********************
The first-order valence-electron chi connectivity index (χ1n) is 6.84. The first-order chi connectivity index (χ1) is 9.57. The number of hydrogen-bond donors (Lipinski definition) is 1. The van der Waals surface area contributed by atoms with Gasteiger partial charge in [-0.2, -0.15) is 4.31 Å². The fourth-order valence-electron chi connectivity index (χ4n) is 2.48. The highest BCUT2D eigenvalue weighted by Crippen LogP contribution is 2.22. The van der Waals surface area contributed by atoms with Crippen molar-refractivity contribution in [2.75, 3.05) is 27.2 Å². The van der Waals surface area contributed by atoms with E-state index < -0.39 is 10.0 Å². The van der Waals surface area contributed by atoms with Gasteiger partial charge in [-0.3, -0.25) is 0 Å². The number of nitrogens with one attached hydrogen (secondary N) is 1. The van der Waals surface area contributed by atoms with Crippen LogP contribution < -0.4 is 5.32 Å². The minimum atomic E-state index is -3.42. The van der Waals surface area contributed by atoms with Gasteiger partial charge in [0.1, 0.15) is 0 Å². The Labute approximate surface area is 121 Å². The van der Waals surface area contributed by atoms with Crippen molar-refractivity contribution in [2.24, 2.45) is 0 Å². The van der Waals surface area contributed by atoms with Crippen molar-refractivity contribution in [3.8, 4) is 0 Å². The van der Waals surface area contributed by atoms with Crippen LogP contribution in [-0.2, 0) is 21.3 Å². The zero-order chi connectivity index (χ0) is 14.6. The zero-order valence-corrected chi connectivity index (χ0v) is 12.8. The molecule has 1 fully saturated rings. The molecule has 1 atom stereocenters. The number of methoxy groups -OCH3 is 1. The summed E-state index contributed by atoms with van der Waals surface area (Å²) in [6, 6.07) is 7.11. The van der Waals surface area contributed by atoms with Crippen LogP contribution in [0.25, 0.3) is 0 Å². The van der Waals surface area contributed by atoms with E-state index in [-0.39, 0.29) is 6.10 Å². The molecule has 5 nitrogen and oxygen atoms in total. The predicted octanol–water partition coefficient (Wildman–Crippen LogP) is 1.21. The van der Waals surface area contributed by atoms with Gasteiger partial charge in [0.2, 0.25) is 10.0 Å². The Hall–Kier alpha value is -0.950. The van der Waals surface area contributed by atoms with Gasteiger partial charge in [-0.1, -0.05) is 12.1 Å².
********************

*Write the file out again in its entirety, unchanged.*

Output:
The first-order valence-electron chi connectivity index (χ1n) is 6.84. The first-order chi connectivity index (χ1) is 9.57. The number of hydrogen-bond donors (Lipinski definition) is 1. The van der Waals surface area contributed by atoms with Gasteiger partial charge in [-0.2, -0.15) is 4.31 Å². The fourth-order valence-electron chi connectivity index (χ4n) is 2.48. The highest BCUT2D eigenvalue weighted by Crippen LogP contribution is 2.22. The van der Waals surface area contributed by atoms with Crippen molar-refractivity contribution in [2.75, 3.05) is 27.2 Å². The van der Waals surface area contributed by atoms with E-state index < -0.39 is 10.0 Å². The van der Waals surface area contributed by atoms with Gasteiger partial charge in [-0.3, -0.25) is 0 Å². The number of nitrogens with one attached hydrogen (secondary N) is 1. The van der Waals surface area contributed by atoms with Crippen LogP contribution < -0.4 is 5.32 Å². The minimum atomic E-state index is -3.42. The van der Waals surface area contributed by atoms with Gasteiger partial charge in [0.1, 0.15) is 0 Å². The Labute approximate surface area is 121 Å². The van der Waals surface area contributed by atoms with Crippen molar-refractivity contribution in [2.24, 2.45) is 0 Å². The van der Waals surface area contributed by atoms with Crippen molar-refractivity contribution in [3.8, 4) is 0 Å². The van der Waals surface area contributed by atoms with Crippen LogP contribution in [-0.2, 0) is 21.3 Å². The zero-order chi connectivity index (χ0) is 14.6. The zero-order valence-corrected chi connectivity index (χ0v) is 12.8. The molecule has 1 fully saturated rings. The molecule has 1 atom stereocenters. The number of methoxy groups -OCH3 is 1. The summed E-state index contributed by atoms with van der Waals surface area (Å²) in [6, 6.07) is 7.11. The van der Waals surface area contributed by atoms with Crippen LogP contribution in [0.25, 0.3) is 0 Å². The van der Waals surface area contributed by atoms with E-state index in [-0.39, 0.29) is 6.10 Å². The molecule has 5 nitrogen and oxygen atoms in total. The predicted octanol–water partition coefficient (Wildman–Crippen LogP) is 1.21. The van der Waals surface area contributed by atoms with Gasteiger partial charge in [0.2, 0.25) is 10.0 Å². The Hall–Kier alpha value is -0.950. The van der Waals surface area contributed by atoms with Gasteiger partial charge in [-0.1, -0.05) is 12.1 Å².